Buried Dino 246 GTS incident

In January 1978, a stolen 1974 Dino 246 GTS was discovered buried in a yard in Los Angeles.[1] The find gathered extensive national media attention, although the origins and fate of the car remained a mystery for some time. The case was eventually revealed to been in a more complicated and fraudulent scheme than was first thought.

The incidentEdit

Some children playing in the dirt reportedly discovered something shallowly buried. They alerted sheriff's deputies Joe Sabas and Dennis (misreported as Lenny[1]) Carroll, who had a team investigate the object, which proved to be a Ferrari Dino. It was initially reported that the car had been stolen in 1974, as had been reported, and buried by the thieves. The thieves had clumsily attempted to preserve the car by covering it with carpets, but left the windows open.[2]

Later it transpired that the owner, plumber Rosendo Cruz, apparently conspired to commit insurance fraud with the supposed thieves. They were supposed to take the Dino to a chop shop to be broken up for parts, but instead hid it, intending to dig it up later, and forgot where it was buried.[1]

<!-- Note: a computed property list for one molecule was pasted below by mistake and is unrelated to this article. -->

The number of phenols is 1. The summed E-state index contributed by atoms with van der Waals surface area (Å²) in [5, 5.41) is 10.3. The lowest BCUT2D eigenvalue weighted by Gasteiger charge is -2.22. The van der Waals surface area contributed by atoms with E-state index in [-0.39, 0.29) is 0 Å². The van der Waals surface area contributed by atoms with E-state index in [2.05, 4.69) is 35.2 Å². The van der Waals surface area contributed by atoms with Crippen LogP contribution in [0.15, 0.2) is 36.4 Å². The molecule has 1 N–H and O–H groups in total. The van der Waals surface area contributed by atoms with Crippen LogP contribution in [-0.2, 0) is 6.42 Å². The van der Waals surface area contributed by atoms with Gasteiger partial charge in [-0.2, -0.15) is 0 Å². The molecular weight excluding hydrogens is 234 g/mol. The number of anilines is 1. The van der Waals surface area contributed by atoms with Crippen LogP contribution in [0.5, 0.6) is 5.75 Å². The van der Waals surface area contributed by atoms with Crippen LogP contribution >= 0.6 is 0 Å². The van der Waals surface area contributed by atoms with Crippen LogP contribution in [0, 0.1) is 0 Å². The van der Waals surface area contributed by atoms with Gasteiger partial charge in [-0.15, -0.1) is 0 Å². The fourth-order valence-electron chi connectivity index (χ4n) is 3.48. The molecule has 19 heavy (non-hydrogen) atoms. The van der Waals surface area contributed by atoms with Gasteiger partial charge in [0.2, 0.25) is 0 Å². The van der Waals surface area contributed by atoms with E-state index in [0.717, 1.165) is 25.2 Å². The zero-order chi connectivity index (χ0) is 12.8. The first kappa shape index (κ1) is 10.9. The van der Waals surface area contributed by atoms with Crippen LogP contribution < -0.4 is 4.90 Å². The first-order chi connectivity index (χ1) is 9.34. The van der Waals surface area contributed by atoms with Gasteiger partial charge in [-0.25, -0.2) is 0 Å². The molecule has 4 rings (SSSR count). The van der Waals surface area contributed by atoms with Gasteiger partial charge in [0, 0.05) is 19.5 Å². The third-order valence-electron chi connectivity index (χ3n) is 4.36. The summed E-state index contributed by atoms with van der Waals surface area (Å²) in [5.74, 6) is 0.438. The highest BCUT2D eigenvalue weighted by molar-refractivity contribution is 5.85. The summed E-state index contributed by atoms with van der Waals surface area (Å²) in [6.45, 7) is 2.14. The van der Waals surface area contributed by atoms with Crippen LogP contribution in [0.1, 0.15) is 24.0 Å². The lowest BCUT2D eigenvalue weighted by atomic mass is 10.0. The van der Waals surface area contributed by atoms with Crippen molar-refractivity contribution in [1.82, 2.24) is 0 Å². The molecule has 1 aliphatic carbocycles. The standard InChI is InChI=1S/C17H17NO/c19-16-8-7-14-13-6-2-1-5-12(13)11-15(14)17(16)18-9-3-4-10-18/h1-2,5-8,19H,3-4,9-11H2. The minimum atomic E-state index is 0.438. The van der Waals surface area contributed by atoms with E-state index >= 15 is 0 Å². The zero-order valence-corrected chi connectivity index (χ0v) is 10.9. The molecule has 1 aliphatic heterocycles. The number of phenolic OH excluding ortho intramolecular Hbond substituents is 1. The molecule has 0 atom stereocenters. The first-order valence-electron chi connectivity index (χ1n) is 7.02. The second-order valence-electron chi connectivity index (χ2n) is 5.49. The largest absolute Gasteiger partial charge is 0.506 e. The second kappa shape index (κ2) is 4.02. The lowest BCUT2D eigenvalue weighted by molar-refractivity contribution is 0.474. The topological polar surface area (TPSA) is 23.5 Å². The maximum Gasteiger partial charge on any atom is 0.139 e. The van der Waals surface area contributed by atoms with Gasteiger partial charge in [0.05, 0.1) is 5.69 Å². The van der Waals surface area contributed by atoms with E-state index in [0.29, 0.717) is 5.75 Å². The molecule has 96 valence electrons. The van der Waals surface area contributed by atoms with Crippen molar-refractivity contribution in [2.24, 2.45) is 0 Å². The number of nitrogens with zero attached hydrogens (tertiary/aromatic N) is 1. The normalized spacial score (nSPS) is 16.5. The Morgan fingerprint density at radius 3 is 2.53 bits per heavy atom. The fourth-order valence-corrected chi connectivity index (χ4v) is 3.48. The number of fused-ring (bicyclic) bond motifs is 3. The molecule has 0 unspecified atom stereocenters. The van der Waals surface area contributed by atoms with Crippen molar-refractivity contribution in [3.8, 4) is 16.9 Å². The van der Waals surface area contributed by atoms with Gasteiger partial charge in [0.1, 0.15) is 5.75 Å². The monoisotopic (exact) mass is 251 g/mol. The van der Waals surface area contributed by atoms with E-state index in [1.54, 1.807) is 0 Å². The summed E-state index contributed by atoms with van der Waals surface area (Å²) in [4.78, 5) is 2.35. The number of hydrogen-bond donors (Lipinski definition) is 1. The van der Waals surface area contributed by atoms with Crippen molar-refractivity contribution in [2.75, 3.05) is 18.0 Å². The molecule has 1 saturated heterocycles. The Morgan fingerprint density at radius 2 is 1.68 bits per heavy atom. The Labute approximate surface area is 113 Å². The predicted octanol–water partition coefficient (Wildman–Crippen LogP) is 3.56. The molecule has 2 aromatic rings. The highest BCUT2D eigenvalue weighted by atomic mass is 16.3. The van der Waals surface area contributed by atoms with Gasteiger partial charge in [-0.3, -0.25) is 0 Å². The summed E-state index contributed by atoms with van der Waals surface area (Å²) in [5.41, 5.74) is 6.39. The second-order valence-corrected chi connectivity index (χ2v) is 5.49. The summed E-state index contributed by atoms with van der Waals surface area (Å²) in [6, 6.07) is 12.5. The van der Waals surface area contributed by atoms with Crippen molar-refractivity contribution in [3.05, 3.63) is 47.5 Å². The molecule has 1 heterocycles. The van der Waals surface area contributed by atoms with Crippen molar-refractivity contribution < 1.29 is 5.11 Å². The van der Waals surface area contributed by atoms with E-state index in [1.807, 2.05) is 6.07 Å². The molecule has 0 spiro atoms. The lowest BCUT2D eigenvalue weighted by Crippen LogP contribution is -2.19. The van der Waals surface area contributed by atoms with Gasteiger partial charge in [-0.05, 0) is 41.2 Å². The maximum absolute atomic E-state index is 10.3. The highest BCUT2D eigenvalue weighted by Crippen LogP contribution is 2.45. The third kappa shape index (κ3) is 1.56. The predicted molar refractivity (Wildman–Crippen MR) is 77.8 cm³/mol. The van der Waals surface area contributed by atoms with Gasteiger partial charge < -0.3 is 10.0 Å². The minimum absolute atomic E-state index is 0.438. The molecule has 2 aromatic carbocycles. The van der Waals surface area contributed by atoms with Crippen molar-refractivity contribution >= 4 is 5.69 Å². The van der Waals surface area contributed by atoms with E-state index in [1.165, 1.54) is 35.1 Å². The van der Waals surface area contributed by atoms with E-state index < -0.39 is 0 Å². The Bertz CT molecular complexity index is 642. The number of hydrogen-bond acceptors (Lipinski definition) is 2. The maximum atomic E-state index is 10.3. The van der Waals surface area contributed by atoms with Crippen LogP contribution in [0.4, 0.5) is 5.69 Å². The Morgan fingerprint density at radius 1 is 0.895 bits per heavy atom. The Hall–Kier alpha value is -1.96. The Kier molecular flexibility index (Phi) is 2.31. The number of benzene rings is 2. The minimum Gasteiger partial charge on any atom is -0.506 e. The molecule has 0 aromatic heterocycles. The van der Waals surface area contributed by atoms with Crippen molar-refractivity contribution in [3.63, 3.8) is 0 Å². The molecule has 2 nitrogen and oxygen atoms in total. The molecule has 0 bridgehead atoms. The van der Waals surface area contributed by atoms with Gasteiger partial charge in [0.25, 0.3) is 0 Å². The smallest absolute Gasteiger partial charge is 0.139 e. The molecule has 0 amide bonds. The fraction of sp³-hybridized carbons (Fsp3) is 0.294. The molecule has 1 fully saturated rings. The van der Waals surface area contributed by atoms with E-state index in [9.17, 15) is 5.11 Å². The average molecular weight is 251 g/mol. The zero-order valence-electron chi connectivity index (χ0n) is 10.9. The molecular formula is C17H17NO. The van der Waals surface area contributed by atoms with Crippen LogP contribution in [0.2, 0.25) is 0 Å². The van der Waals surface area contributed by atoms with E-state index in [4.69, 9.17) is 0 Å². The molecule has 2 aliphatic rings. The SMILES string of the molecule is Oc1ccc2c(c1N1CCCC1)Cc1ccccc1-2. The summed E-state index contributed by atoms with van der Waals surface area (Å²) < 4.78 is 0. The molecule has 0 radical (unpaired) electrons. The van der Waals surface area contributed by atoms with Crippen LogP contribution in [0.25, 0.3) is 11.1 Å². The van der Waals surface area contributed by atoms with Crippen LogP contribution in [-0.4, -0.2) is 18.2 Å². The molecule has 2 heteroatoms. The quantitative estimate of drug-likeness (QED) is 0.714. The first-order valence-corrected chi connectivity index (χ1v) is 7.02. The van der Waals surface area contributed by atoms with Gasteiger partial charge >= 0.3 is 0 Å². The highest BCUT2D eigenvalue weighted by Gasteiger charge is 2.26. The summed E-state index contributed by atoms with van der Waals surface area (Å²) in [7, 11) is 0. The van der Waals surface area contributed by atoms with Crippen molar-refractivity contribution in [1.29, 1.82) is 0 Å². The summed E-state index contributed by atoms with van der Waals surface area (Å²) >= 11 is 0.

AftermathEdit

Real estate businessman Brad Howard purchased the car from Farmers Insurance, to which ownership had defaulted, and had it restored by Ferrari expert Giuseppe Cappalonga. Due to the drought conditions during the car's burial, there was relatively little rust. As of 2019, it was in perfect running condition in Howard's possession. It was easily restored and has been very active since 1978 when he purchased it. The owner continues to drive it regularly, and even takes it to shows and classic races.[1]

ReferencesEdit

  1. ^ a b c d Spinelli, Mike (2012-09-08). "We Solve The Mystery Of How A Ferrari Ended Up Buried In Someone's Yard". Jalopnik. Retrieved 2018-10-15.
  2. ^ "Children Dig Up Long-Lost Ferrari". Toledo Blade. 1978-02-09. Retrieved 2018-10-15.